Synonyms:—Ship fever, putrid fever, camp fever, jail fever, exanthematic typhus, hunger typhus.
Definition:—An acute highly infectious self-limiting fever. It is characterized by the suddenness of its onset and by the development of a petechial eruption, general in occurrence and not recurring in crops, like the rose rash of typhoid. The temperature is high from the first, with marked nervous phenomena.
Etiology:—A specific cause for this disease has not been determined. The methods of its conveyance are not known. It is seldom found except among emigrants and sailors in seaport towns. There has usually been immediate, intimate contact with the sick, under circumstances of filth, bad hygiene, poor ventilation, impure drinking water and poor food, restricted in quantity—conditions of poverty and overcrowding. It is not strictly a water borne disease, as typhoid fever appears to be.
It occurs most frequently among young adults and in early middle life, because these are more apt to expose themselves to the essential conditions.
Symptomatology:—The disease requires ten days for its incubation, during the last two of which there is usually general malaise, indisposition and loss of appetite. The occurrence of a severe chill, or a series of light chills, is suddenly followed by immediate prostration, severe muscular pains, headache, tinnitus and vertigo and an almost immediate high temperature, which reaches 104° F. on the first day, and 105° F. on the second day, and persists with no regular remission. There is nausea and vomiting, sometimes most persistent. The tongue is coated with a thick, dirty, yellowish white coat, there is great thirst, but scanty urine of a high specific gravity.
The Nervous Symptoms are often pronounced from the first. With the appearance of the fever there is delirium, which may quickly become active, and as quickly, later on, assume a violent maniacal form, or assume the form of a typhomania. Coma and comavigil quickly follow, the patient profoundly unconscious, yet staring into space with widely opened eyes. There are tremors, carphologia and subsultus tendinum. The face then assumes a dull, expressionless, even stupid appearance, the bright flush assumes a dull, dusky purplish hue, and evidences of the most extreme prostration, tending to complete exhaustion, are plainly apparent, the patient sinking down in the bed in the dorsal position.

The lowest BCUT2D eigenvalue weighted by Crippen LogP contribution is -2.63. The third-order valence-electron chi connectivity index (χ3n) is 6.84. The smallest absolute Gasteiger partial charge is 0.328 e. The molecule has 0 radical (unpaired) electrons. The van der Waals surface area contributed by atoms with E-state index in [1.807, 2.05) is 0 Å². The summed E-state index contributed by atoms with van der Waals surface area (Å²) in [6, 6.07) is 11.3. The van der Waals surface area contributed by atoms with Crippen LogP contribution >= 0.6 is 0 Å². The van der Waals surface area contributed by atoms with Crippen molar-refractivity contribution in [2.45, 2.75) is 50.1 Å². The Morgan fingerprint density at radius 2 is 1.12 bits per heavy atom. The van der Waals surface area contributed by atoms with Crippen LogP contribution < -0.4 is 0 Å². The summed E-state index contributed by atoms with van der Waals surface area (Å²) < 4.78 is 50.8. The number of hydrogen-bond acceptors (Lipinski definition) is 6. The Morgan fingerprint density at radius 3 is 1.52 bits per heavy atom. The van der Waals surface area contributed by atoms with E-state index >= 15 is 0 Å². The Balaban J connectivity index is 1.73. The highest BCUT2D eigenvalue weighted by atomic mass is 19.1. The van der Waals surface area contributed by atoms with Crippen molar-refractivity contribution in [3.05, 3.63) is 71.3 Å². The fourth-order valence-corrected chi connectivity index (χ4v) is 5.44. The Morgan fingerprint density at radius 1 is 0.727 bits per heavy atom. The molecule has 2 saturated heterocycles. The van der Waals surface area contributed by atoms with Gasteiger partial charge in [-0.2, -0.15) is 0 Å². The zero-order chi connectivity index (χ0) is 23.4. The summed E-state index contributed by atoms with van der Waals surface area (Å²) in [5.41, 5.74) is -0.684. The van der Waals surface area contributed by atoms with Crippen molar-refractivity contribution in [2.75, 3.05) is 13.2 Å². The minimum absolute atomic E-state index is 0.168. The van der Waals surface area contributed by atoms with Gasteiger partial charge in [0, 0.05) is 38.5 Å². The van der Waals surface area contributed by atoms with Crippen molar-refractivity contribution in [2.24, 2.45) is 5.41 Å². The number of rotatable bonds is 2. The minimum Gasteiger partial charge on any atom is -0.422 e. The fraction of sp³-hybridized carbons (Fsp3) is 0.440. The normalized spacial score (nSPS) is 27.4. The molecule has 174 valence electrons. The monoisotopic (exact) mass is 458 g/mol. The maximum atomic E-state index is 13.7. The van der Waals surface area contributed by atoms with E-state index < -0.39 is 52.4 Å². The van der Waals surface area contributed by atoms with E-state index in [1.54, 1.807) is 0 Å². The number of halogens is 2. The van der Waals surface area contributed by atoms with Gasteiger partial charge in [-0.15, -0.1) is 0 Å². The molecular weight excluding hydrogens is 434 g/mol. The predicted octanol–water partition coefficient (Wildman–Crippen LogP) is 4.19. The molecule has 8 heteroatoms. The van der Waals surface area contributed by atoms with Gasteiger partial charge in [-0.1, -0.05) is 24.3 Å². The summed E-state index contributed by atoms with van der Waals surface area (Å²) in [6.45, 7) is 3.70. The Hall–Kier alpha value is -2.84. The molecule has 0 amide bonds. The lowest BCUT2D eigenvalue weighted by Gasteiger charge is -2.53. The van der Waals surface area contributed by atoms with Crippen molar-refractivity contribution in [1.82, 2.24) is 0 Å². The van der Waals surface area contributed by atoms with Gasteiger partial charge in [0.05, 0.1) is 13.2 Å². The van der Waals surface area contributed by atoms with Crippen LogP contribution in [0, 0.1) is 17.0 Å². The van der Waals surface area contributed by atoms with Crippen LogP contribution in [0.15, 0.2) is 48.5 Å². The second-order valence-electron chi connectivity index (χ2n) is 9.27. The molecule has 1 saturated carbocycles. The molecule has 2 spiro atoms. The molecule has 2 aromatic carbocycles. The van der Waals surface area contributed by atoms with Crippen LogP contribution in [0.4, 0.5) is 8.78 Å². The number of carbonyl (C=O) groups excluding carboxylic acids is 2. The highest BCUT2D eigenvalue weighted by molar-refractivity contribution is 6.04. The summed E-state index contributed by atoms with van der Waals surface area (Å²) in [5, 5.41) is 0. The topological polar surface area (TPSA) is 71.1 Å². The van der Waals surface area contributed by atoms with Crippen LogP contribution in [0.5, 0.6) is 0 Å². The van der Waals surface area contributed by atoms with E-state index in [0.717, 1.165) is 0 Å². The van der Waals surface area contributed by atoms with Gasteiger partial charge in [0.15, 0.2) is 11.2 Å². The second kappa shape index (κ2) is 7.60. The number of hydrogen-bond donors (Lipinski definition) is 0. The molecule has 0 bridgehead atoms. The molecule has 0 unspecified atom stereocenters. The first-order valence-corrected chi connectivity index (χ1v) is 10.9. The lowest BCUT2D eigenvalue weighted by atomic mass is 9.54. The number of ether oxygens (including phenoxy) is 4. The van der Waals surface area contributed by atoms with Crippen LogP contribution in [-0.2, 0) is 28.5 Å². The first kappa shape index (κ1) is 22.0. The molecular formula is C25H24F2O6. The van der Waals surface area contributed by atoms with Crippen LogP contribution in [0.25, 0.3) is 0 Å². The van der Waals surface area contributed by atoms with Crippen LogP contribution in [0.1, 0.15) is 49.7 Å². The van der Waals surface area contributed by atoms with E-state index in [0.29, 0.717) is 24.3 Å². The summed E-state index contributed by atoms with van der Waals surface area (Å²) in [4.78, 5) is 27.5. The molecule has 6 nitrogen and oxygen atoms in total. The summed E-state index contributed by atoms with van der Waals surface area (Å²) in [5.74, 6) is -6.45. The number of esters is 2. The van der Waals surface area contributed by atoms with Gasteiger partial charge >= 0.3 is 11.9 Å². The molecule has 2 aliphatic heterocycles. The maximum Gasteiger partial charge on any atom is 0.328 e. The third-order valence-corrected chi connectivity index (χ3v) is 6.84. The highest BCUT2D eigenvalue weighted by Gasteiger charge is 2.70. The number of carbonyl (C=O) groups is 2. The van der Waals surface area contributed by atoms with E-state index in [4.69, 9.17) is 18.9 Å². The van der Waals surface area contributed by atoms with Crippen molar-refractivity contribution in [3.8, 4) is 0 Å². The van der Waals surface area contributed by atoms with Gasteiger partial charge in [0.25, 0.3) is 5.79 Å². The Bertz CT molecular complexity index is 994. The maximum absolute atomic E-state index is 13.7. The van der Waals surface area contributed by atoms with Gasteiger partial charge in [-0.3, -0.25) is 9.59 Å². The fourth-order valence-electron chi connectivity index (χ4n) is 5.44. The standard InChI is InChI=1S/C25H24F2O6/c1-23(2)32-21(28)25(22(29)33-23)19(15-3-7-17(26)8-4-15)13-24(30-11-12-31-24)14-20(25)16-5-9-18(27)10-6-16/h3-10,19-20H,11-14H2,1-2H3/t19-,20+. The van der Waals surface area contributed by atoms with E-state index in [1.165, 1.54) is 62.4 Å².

About the third day of this serious disease, but often delayed twenty-four or thirty-six hours, a rash, which is characteristic of the disease, appears upon the abdomen first, and then extends to the chest and extremities, seldom appearing upon the face. This quickly assumes the form of a rose-colored eruption. There is no abatement of the temperature, but frequently an increase of the febrile phenomena. The pulse becomes rapid, feeble and irregular. The red spots become darker in hue, are hemorrhagic or petechial, and they coalesce, causing the skin to assume a spotted or mottled appearance. The tongue becomes brown and is dry, fissured and tremulous, and the teeth are covered with sordes.
On the fourteenth day there is usually a sudden rise of the temperature, and the crisis occurs. The decline of the fever is quite rapid, although marked with some exacerbations and irregularities.
Complications and sequelae are not as common as with typhoid fever. The vomitus in some extreme cases may consist principally of blood. The heart shows progressive weakness. The lungs and bronchi are the most commonly affected, as broncho-pneumonia, bronchitis or hypostatic congestion may be induced. Hematuria has been found to occur in extreme cases and meningitis and some mild forms of local paralysis are not uncommon.